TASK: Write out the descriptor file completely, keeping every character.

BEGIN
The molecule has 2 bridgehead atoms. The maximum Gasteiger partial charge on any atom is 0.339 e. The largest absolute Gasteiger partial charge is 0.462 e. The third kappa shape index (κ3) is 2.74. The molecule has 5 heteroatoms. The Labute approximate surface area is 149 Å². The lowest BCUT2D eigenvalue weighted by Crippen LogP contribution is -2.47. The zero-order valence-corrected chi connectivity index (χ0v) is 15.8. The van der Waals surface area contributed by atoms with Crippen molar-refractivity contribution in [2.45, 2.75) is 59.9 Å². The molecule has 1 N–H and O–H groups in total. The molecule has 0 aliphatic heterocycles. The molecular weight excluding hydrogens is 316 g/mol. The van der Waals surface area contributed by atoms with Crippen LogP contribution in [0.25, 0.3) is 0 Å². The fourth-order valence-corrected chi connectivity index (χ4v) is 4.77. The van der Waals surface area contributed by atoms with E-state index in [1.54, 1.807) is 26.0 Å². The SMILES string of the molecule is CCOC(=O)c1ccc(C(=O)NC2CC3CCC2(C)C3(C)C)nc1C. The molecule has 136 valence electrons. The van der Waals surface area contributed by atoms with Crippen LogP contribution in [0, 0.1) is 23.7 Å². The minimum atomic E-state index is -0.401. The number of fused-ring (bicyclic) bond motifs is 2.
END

The molecule has 2 bridgehead atoms. The maximum Gasteiger partial charge on any atom is 0.339 e. The largest absolute Gasteiger partial charge is 0.462 e. The third kappa shape index (κ3) is 2.74. The molecule has 5 heteroatoms. The Labute approximate surface area is 149 Å². The lowest BCUT2D eigenvalue weighted by Crippen LogP contribution is -2.47. The zero-order valence-corrected chi connectivity index (χ0v) is 15.8. The van der Waals surface area contributed by atoms with Crippen molar-refractivity contribution in [2.45, 2.75) is 59.9 Å². The molecule has 1 N–H and O–H groups in total. The molecule has 0 aliphatic heterocycles. The molecular weight excluding hydrogens is 316 g/mol. The van der Waals surface area contributed by atoms with Crippen LogP contribution in [0.25, 0.3) is 0 Å². The fourth-order valence-corrected chi connectivity index (χ4v) is 4.77. The van der Waals surface area contributed by atoms with E-state index in [1.54, 1.807) is 26.0 Å². The SMILES string of the molecule is CCOC(=O)c1ccc(C(=O)NC2CC3CCC2(C)C3(C)C)nc1C. The molecule has 136 valence electrons. The van der Waals surface area contributed by atoms with Crippen LogP contribution in [0, 0.1) is 23.7 Å². The minimum atomic E-state index is -0.401. The number of fused-ring (bicyclic) bond motifs is 2.